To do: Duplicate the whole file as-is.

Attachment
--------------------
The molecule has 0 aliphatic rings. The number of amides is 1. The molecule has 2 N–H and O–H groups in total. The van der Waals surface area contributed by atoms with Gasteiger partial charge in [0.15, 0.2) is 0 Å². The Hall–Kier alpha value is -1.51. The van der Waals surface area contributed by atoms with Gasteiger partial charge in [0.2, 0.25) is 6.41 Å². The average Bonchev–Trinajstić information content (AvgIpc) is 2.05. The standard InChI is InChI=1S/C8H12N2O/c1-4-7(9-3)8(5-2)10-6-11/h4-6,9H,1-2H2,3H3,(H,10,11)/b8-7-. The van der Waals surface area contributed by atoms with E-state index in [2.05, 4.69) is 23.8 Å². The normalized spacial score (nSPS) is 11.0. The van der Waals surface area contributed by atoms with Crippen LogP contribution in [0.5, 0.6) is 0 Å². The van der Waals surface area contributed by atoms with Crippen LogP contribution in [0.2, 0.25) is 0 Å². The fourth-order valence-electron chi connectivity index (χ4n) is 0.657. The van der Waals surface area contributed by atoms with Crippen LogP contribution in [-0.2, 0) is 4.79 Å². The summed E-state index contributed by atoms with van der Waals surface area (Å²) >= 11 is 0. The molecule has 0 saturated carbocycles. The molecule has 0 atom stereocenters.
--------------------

The molecule has 0 aliphatic rings. The number of amides is 1. The molecule has 2 N–H and O–H groups in total. The van der Waals surface area contributed by atoms with Gasteiger partial charge in [0.15, 0.2) is 0 Å². The Hall–Kier alpha value is -1.51. The van der Waals surface area contributed by atoms with Gasteiger partial charge in [0.2, 0.25) is 6.41 Å². The average Bonchev–Trinajstić information content (AvgIpc) is 2.05. The standard InChI is InChI=1S/C8H12N2O/c1-4-7(9-3)8(5-2)10-6-11/h4-6,9H,1-2H2,3H3,(H,10,11)/b8-7-. The van der Waals surface area contributed by atoms with E-state index in [2.05, 4.69) is 23.8 Å². The normalized spacial score (nSPS) is 11.0. The van der Waals surface area contributed by atoms with Crippen LogP contribution in [0.5, 0.6) is 0 Å². The van der Waals surface area contributed by atoms with Crippen LogP contribution in [0.2, 0.25) is 0 Å². The fourth-order valence-electron chi connectivity index (χ4n) is 0.657. The van der Waals surface area contributed by atoms with Crippen LogP contribution in [-0.2, 0) is 4.79 Å². The summed E-state index contributed by atoms with van der Waals surface area (Å²) >= 11 is 0. The molecule has 0 saturated carbocycles. The molecule has 0 atom stereocenters.